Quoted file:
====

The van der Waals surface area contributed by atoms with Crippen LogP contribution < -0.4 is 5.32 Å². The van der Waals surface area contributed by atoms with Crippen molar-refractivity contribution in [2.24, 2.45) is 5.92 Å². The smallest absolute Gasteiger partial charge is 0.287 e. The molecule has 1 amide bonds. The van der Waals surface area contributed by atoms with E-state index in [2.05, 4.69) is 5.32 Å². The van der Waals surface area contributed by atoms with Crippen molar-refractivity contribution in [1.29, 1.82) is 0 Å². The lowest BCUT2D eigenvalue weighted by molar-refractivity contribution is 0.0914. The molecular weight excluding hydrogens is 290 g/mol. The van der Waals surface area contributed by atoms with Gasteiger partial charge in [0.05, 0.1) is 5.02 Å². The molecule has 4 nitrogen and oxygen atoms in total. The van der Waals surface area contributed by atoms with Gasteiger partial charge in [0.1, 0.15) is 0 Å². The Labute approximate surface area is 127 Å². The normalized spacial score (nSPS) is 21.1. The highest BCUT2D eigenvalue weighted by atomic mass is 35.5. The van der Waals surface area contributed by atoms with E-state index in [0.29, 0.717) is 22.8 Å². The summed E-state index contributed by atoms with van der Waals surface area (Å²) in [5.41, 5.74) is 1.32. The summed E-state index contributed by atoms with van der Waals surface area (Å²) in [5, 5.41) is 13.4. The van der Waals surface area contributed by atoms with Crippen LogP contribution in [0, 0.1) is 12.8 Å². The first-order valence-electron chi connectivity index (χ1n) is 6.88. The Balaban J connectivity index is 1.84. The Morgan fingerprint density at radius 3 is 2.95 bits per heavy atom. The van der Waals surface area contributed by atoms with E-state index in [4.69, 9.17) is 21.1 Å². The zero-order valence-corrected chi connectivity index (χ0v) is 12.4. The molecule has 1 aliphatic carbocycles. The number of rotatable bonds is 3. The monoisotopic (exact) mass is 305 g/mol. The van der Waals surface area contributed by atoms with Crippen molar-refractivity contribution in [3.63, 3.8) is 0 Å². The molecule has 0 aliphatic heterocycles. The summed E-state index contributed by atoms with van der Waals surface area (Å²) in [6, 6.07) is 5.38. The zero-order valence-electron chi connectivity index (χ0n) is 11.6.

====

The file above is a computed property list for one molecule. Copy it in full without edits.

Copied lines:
The van der Waals surface area contributed by atoms with Crippen LogP contribution < -0.4 is 5.32 Å². The van der Waals surface area contributed by atoms with Crippen molar-refractivity contribution in [2.24, 2.45) is 5.92 Å². The smallest absolute Gasteiger partial charge is 0.287 e. The molecule has 1 amide bonds. The van der Waals surface area contributed by atoms with E-state index in [2.05, 4.69) is 5.32 Å². The van der Waals surface area contributed by atoms with Crippen molar-refractivity contribution in [1.29, 1.82) is 0 Å². The lowest BCUT2D eigenvalue weighted by molar-refractivity contribution is 0.0914. The molecular weight excluding hydrogens is 290 g/mol. The van der Waals surface area contributed by atoms with Gasteiger partial charge in [0.05, 0.1) is 5.02 Å². The molecule has 4 nitrogen and oxygen atoms in total. The van der Waals surface area contributed by atoms with Gasteiger partial charge in [0.1, 0.15) is 0 Å². The Labute approximate surface area is 127 Å². The normalized spacial score (nSPS) is 21.1. The highest BCUT2D eigenvalue weighted by atomic mass is 35.5. The van der Waals surface area contributed by atoms with E-state index in [0.29, 0.717) is 22.8 Å². The summed E-state index contributed by atoms with van der Waals surface area (Å²) in [5.41, 5.74) is 1.32. The summed E-state index contributed by atoms with van der Waals surface area (Å²) in [5, 5.41) is 13.4. The van der Waals surface area contributed by atoms with Crippen LogP contribution in [0, 0.1) is 12.8 Å². The first-order valence-electron chi connectivity index (χ1n) is 6.88. The Balaban J connectivity index is 1.84. The Morgan fingerprint density at radius 3 is 2.95 bits per heavy atom. The van der Waals surface area contributed by atoms with E-state index in [4.69, 9.17) is 21.1 Å². The zero-order valence-corrected chi connectivity index (χ0v) is 12.4. The molecule has 1 aliphatic carbocycles. The number of rotatable bonds is 3. The monoisotopic (exact) mass is 305 g/mol. The van der Waals surface area contributed by atoms with Crippen molar-refractivity contribution in [3.63, 3.8) is 0 Å². The molecule has 0 aliphatic heterocycles. The summed E-state index contributed by atoms with van der Waals surface area (Å²) in [6, 6.07) is 5.38. The zero-order valence-electron chi connectivity index (χ0n) is 11.6.